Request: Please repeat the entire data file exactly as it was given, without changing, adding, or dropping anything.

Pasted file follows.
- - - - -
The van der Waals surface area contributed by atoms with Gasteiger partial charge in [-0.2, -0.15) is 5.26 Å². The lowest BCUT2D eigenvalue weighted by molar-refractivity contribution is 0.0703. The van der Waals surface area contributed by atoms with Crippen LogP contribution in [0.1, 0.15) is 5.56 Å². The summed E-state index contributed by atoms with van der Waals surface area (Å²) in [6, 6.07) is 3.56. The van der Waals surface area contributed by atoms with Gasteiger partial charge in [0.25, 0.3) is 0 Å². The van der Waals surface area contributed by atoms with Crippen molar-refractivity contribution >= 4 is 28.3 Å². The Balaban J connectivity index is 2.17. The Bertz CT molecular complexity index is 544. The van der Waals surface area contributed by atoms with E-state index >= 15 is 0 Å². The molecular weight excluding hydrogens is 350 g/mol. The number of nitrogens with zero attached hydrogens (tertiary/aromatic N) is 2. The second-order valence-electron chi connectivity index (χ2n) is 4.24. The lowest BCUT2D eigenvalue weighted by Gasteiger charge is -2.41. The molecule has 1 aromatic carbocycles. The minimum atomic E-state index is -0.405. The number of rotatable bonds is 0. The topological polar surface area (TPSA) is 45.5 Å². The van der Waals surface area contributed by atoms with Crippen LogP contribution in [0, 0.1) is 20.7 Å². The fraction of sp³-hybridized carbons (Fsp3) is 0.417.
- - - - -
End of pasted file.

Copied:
The van der Waals surface area contributed by atoms with Gasteiger partial charge in [-0.2, -0.15) is 5.26 Å². The lowest BCUT2D eigenvalue weighted by molar-refractivity contribution is 0.0703. The van der Waals surface area contributed by atoms with Crippen LogP contribution in [0.1, 0.15) is 5.56 Å². The summed E-state index contributed by atoms with van der Waals surface area (Å²) in [6, 6.07) is 3.56. The van der Waals surface area contributed by atoms with Gasteiger partial charge in [0.25, 0.3) is 0 Å². The van der Waals surface area contributed by atoms with Crippen molar-refractivity contribution >= 4 is 28.3 Å². The Balaban J connectivity index is 2.17. The Bertz CT molecular complexity index is 544. The van der Waals surface area contributed by atoms with E-state index >= 15 is 0 Å². The molecular weight excluding hydrogens is 350 g/mol. The number of nitrogens with zero attached hydrogens (tertiary/aromatic N) is 2. The second-order valence-electron chi connectivity index (χ2n) is 4.24. The lowest BCUT2D eigenvalue weighted by Gasteiger charge is -2.41. The molecule has 1 aromatic carbocycles. The minimum atomic E-state index is -0.405. The number of rotatable bonds is 0. The topological polar surface area (TPSA) is 45.5 Å². The van der Waals surface area contributed by atoms with Crippen LogP contribution in [0, 0.1) is 20.7 Å². The fraction of sp³-hybridized carbons (Fsp3) is 0.417.